From identifying needs to generating opportunities
Which problems are best suited for design thinking? Using real-life examples, here is how managers can use design thinking to their advantage.
By Joaquim Vilà & Xavier Camps
Lego is one of the most profitable companies in the world today — quite an achievement for a company that, like many toy manufacturers, has been in existential crisis since the 1990s as subsequent generations of children have increasingly gravitated toward video games and other digital products. To adapt to this new reality, the company ventured into new areas beyond its traditional building blocks, including movies and video games, but to little avail. In 2004, it registered historic losses and nearly went bankrupt. A change of strategy — and mentality — was necessary.
Lego began to think more about the customer and less about product innovations based on company assumptions. In other words, it reframed the focal problem. Instead of asking, “What toys do children want?” they asked, “What are children’s needs and what is the role of play in children’s lives?”
To determine this, Lego needed new knowledge. It turned to the school of thought known as design thinking — an approach that eschews guesswork and digs deeper into people’s needs as a source of inspiration to reveal unexpected opportunities. Among the tools and techniques Lego used were observation, interviews, user diaries and empathy maps. For weeks, researchers immersed themselves in the world of children — where they went, where they played, how they thought, how they behaved. They interviewed experts in child development, visited homes, stores and playgrounds, and accompanied families on shopping trips.
All this served to generate new sources of knowledge, and allowed Lego to understand that, for children, play was a form of escapism, where they could openly engage in an activity free of constant parental supervision and feel a personal sense of achievement. This, in turn, gave Lego a fresh market perspective.
Armed with a clearer picture of user needs, the company renewed its essence — the building block — and refocused its product lines. By 2012, Lego went from being the world’s third largest toy manufacturer to overtaking Hasbro, in second place. And two years later, Lego overtook Mattel to become the new No. 1.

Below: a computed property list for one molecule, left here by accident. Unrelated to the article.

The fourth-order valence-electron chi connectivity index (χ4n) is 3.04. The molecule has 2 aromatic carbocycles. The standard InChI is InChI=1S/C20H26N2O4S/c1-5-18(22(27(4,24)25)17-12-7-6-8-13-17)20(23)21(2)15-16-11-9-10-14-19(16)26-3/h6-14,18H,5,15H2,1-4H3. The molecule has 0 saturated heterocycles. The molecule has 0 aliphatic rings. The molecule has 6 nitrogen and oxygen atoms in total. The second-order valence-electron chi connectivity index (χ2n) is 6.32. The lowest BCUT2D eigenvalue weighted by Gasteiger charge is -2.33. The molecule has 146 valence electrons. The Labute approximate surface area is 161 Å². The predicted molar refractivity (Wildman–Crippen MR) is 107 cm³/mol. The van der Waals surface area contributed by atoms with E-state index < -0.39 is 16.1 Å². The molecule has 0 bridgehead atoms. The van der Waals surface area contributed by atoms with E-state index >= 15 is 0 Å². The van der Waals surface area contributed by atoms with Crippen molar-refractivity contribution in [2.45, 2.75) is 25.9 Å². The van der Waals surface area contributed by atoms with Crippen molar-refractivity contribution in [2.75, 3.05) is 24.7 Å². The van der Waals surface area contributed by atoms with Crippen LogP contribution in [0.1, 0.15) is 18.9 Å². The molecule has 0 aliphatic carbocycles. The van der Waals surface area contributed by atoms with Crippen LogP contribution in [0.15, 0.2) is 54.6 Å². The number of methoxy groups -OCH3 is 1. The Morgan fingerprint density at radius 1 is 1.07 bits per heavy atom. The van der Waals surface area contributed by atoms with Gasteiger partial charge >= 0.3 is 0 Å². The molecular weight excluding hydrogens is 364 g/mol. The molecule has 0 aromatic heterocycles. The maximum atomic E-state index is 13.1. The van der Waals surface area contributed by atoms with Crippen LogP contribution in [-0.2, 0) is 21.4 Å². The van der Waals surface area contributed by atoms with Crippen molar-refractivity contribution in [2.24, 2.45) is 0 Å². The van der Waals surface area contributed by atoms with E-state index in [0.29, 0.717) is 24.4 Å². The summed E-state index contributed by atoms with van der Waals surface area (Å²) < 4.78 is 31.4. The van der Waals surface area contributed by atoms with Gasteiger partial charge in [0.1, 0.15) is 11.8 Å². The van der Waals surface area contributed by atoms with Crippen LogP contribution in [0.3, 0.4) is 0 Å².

This article, based on our extensive research and practice in the area of design thinking, looks at how companies can uncover latent needs and generate new opportunities, like Lego did. Though there are many discovery tools and techniques, we share a preferred one, presenting real-life scenarios in which it can be applied, and suggesting considerations for managers to put it into practice.
Experiences such as Lego’s highlight the benefits of rethinking your management focus and approach, especially when your company is struggling to connect with customers.
Question your management approach
- Are our projects based on assumptions we have about the market? Or are they based on genuinely new knowledge we have gleaned about unmet customer needs?
- Where should we focus our energies: on launching products and adjusting them afterward in reaction to how they perform in front of customers? Or spend more time in the early phases of a new project, discovering what features the market might accept about a new development down the line?
- Do we have the relevant expertise and experience to identify opportunities, in a VUCA or “wicked” context, for different departments and business areas?
The full article is published in IESE Insight 37 (Q2 2018).
This content is exclusively for personal use. If you wish to use any of this material for academic or teaching purposes, please go to IESE Publishing where you can purchase a special PDF version of “From identifying needs to generating opportunities” (ART-3168-E), as well as the full magazine in which it appears, in English or in Spanish.